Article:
Introduction with Adriano Pedrosa and Jochen Volz.
10h30 – 12h30
ANDREA GIUNTA | Radical Women, an Intersectional Perspective
In this presentation I will analyze Radical Women, an exhibition about art made by Latin American and Latinx artists from 1960-1985. Although it starts from what the art world was, and in large part still is – patriarchal, racist, and classist –, this exhibition subverts the patriarchal perspective, here replaced by a feminine and feminist perspective. An authorship of predominantly white female artists persists. However, the agenda of the exhibition goes beyond these appearances. Matters of race and sexual dissidence are addressed in different works, considering perspectives that can be understood from a critical position towards the parameters of the regimented societies of Latin America, whose normative ideal was white and heterosexual. Societies in which some women had recently achieved the right to vote and, like other areas of society, were subject to repression, censorship, imprisonment, and torture.
EUGENIA VARGAS PEREIRA | Accounts Towards a Feminist Conversation
In this presentation, I will approach my experience as a woman and artist in the world of photographers during the 1980s, approaching my works present in the exhibition Radical Women. What did it mean to be a feminist in that decade? How did the art world react to it? I will speak about how the inclusion of the body in my work brought along marks of previous memories and experiences accumulated over time.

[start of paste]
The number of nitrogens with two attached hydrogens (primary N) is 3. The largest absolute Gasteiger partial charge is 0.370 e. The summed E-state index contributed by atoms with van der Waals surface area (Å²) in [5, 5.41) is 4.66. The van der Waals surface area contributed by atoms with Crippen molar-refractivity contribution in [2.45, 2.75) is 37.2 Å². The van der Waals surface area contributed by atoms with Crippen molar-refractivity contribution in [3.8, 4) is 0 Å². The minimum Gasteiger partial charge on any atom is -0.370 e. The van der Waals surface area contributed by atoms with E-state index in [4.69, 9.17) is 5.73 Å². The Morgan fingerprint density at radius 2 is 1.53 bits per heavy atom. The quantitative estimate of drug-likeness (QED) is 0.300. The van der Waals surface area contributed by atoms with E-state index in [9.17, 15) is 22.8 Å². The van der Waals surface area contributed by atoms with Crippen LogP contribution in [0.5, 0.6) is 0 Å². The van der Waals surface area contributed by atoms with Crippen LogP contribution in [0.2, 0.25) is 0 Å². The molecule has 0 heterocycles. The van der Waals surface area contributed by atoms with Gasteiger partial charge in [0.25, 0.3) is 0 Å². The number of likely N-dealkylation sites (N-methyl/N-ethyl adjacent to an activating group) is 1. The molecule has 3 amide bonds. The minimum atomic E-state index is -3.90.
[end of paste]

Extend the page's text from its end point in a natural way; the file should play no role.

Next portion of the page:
JANET TORO | Limits, Creativity, and Resistance
I will show performances and installations made between 1990 and 2017 in Chile and Germany. The works presented are a response to the extreme realities I experienced, in which limits – whether of social, political, or economical terms – delimited a restraining territory. My production is a response to such contexts. Creativity gathered with imagination goes beyond, bringing knowledge together and questioning the borders of contingency with minimal gestures, radical works. They are signs of resistance, and their edges also offer a glimpse of poetry.
14h – 16h
ELKE KRASNY | Gathering Feminist Resisters: Assemblies, Dinners, Salons, and Tribunals
Curatorial labor can be understood as a work of gathering that brings together non-humans and humans. While curatorial history writing, including critical feminist histories of curating, has by far privileged the exhibition format, this lecture focuses on social, cultural, and activist gatherings. Through a transhistorical perspective, this presentation will include the following key examples: the Jewish salon culture during the late 18th and early 19th century; the lesbian and transracial salons hosted by Negritude women at the early 20th century; the cultural, social and political activism during the United Nations Decade for Women 1975-1985, highlighting the International Tribunal on Crimes Against Women and Suzanne Lacy’s International Dinner Party; art activism at the beginning of the 21st century, in particular the collective Black Women Artists for Black Lives Matter, initiated by Simone Leigh, and Guess Who’s Coming for Dinner, Too?, by Patricia Kaersenhout. The analysis combines art historical materialism and political thought to tease out how curating gatherings practice feminist resistance.